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Jornal Vascular Brasileiro

Print version ISSN 1677-5449On-line version ISSN 1677-7301

J. vasc. bras. vol.15 no.4 Porto Alegre Oct./Dec. 2016  Epub Jan 05, 2017

http://dx.doi.org/10.1590/1677-5449.002116 

Review Articles

The clinical importance of air plethysmography in the assessment of chronic venous disease

Importância clínica da pletismografia a ar na avaliação da doença venosa crônica

Nei Rodrigues Alves Dezotti1 

Marcelo Bellini Dalio1  * 

Maurício Serra Ribeiro1 

Carlos Eli Piccinato1 

Edwaldo Edner Joviliano1 

1Universidade de São Paulo – USP, Faculdade de Medicina de Ribeirão Preto, Departamento de Cirurgia e Anatomia, Divisão de Cirurgia Vascular e Endovascular, Ribeirão Preto, SP, Brazil.

Abstract

Air plethysmography is a non-invasive test that can quantify venous reflux and obstruction by measuring volume changes in the leg. Its findings correlate with clinical and hemodynamic measures. It can quantitatively assess several components of venous hemodynamics: valvular reflux, calf muscle pump function, and venous obstruction. Although clinical uses of air plethysmography have been validated, it is used almost exclusively for medical research. Air plethysmography can be used to assess chronic venous disease, to evaluate improvement after venous surgery, to diagnose acute and past episodes of deep venous thrombosis, to evaluate compression stocking therapy, to study the physiological implications of high-heeled shoes in healthy women, and even to evaluate the probability of ulcer healing.

Keywords:  air plethysmography; chronic venous disease; varicose veins; venous thrombosis; leg ulcer

Resumo

A pletismografia a ar é um método não invasivo que pode quantificar refluxo e obstrução venosa medindo alterações no volume das pernas. Seus achados se correlacionam com parâmetros clínicos e hemodinâmicos. Ela pode fornecer informações quantitativas dos diferentes componentes da hemodinâmica venosa: refluxo valvular, função de bomba muscular da panturrilha e obstrução venosa. Apesar de ter seu uso clínico validado, a pletismografia a ar é usada quase que exclusivamente para pesquisa. Ela pode ser usada para avaliar a doença venosa crônica, mensurar o ganho hemodinâmico após cirurgia venosa, diagnosticar trombose venosa profunda atual ou prévia, avaliar os efeitos da elastocompressão, estudar as implicações fisiológicas do uso de salto alto em mulheres e também avaliar a probabilidade de cura de uma úlcera venosa.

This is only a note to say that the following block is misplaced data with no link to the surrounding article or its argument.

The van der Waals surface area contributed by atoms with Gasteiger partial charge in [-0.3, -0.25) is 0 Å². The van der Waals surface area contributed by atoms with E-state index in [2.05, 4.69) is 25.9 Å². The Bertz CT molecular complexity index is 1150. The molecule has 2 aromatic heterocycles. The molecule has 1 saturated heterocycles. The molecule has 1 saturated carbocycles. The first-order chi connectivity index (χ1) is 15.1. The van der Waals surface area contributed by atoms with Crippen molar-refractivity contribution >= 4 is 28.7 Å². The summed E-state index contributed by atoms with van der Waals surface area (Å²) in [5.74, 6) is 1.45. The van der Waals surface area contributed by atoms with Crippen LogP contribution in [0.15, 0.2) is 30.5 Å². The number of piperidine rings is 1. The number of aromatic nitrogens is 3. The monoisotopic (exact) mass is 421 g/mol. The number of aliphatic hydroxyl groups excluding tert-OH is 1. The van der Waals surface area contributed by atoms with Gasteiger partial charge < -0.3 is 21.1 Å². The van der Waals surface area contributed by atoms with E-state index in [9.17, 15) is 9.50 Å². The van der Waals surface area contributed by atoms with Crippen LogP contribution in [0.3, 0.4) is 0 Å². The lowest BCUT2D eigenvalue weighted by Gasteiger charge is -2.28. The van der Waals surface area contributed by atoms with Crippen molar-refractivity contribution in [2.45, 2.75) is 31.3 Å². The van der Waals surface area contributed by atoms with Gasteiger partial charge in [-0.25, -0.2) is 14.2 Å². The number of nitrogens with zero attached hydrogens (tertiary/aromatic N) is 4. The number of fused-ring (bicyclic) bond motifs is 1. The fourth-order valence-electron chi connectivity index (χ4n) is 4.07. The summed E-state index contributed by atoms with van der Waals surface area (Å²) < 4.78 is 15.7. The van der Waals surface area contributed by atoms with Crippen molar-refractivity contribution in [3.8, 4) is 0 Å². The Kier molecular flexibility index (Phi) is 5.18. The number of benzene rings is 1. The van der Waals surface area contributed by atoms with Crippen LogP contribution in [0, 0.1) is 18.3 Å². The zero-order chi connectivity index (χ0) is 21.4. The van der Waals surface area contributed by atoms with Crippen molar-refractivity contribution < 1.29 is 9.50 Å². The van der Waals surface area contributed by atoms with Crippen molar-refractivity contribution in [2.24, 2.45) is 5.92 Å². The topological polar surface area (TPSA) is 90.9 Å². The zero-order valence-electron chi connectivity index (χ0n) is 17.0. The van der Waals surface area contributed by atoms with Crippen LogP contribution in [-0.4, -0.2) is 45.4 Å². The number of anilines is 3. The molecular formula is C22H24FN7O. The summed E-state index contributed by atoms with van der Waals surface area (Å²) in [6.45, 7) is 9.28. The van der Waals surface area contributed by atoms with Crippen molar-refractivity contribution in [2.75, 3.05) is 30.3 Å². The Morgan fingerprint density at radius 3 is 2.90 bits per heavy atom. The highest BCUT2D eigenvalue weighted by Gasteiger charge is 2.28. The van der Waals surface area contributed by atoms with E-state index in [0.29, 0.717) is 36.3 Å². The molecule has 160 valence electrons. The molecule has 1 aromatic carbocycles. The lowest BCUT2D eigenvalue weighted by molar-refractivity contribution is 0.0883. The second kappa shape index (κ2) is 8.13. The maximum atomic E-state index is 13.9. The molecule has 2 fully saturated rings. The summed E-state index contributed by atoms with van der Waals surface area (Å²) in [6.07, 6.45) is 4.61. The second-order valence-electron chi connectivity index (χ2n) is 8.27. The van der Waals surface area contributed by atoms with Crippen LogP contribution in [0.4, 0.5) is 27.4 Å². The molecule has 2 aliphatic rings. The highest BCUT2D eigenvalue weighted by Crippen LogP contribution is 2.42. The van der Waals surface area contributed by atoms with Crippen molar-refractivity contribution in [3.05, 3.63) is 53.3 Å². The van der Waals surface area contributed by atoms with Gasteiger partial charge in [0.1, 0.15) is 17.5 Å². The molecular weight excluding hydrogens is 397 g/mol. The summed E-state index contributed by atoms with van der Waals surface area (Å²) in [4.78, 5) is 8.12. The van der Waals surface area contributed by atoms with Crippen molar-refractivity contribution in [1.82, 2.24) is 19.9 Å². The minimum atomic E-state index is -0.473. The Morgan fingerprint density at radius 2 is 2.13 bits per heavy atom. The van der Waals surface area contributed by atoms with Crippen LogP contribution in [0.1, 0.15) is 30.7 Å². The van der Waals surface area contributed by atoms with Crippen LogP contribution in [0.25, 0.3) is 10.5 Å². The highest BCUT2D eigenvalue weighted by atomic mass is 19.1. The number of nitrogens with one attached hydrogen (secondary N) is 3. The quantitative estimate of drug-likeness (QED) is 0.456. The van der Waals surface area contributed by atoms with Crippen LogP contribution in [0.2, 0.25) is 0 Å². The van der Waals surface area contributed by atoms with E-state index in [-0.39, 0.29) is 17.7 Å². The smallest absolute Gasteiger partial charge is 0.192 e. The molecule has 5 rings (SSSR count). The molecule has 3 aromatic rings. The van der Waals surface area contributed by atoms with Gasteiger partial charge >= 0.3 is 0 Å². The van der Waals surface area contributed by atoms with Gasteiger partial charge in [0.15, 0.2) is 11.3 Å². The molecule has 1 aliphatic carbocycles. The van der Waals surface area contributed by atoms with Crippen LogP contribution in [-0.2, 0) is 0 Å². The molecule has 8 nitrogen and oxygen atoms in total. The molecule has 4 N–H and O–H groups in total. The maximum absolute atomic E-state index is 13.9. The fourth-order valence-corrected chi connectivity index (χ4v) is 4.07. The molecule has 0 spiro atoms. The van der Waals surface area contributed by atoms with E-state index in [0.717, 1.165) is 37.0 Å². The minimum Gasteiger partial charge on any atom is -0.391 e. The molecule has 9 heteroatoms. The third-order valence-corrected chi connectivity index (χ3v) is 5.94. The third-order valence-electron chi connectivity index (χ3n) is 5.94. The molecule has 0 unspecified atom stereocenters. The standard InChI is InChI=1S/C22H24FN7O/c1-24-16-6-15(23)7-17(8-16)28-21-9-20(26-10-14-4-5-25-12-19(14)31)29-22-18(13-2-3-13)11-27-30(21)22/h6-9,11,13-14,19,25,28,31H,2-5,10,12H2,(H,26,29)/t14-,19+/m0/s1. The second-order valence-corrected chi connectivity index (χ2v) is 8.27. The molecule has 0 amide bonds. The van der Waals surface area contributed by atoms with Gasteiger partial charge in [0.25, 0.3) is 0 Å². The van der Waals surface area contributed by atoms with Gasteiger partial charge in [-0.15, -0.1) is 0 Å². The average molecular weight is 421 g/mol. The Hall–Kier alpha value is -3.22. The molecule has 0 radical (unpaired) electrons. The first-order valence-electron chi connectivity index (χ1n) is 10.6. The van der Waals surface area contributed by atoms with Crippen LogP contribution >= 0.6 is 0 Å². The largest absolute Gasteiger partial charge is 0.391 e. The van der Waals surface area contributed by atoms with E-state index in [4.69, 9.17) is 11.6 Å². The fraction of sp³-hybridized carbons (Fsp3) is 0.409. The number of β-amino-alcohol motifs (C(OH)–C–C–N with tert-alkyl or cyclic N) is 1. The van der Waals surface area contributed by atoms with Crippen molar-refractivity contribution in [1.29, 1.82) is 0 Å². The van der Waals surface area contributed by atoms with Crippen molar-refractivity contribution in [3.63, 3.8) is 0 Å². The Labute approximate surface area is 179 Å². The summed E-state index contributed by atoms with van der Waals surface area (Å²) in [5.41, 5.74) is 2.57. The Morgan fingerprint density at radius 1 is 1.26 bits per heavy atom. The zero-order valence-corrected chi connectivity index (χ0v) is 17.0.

Palavras-chave:  pletismografia a ar; doença venosa crônica; varizes; trombose venosa; úlcera de perna

INTRODUCTION

Chronic venous disease (CVD) includes a spectrum of clinical presentations ranging from uncomplicated telangiectasis and varicose veins to venous ulceration.1 It represents an important public health problem with economic and social consequences.2-5 Prevalence is about 20 to 73% in females and 15 to 56% in males.6 The combination of skin abnormalities and sustained venous hypertension is referred to as chronic venous insufficiency (CVI). Manifestations of CVD are the result of outflow reflux, obstruction, or a combination of both. These processes may be primary or secondary to other conditions, such as deep venous thrombosis (DVT).1

Duplex scanning and venography can provide the anatomic and physiologic information necessary to diagnose and treat venous reflux and/or obstruction in the superficial, deep, and perforator systems.7 Air plethysmography (APG) has been introduced as an additional tool for the evaluation of venous hemodynamics.8,9 APG is a non-invasive test that can quantify venous reflux and obstruction by measuring volume changes in the leg.10 Its findings correlate with clinical and hemodynamic measures.11

Although clinical uses of APG have been validated, it is almost exclusively used for medical research. The purpose of this review is to discuss the applications of APG for clinical assessment of chronic venous disease.

STANDARD AIR PLETHYSMOGRAPHY TECHNIQUE

Christopoulos et al.12 have described validation and the reproducibility and results of APG in detail, both in normal volunteers and in patients with superficial or deep venous disease. In order to evaluate venous reflux, APG is performed with a 35 cm-long polyvinyl chloride air chamber (5 L capacity) that surrounds the leg from knee to ankle and is connected to a pressure transducer and chart recorder. The pressure transducer is calibrated with 100 mL of air after the air chamber is fitted around the leg, with the patient supine. The leg is elevated to 45 degrees to empty the veins and a baseline reading is obtained (Figure 1A). The patient is then asked to stand, putting body weight on the opposite leg. The increase in leg volume is observed until a plateau is reached, indicating that the veins are full (Figure 1B). This plateau corresponds to the functional venous volume (VV). The time taken to achieve 90 percent of venous volume has been defined as venous filling time 90 (VFT 90). The venous filling index (VFI) is calculated by dividing 90% of VV by VFT90. The patient is then asked to perform a single heel-raise maneuver. The resultant decrease recorded is the ejected volume (EV), caused by contraction of the calf muscle (Figure 1C). The ejection fraction (EF) is calculated by dividing the ejection volume by the venous volume and multiplying by 100. After a new plateau is reached, 10 heel-raise maneuvers are performed to reach another plateau, representing residual volume (Figure 1D). The residual volume (RV) is the volume at the end of exercise. Finally, the patient is asked to remain standing (Figure 1E). The residual volume fraction (RVF) is calculated by dividing the RV by the VV and multiplying by 100. The VFI is an index of global venous reflux, the EF is a reflection of calf muscle pump function, and the RVF is a reflection of ambulatory venous pressure.8,9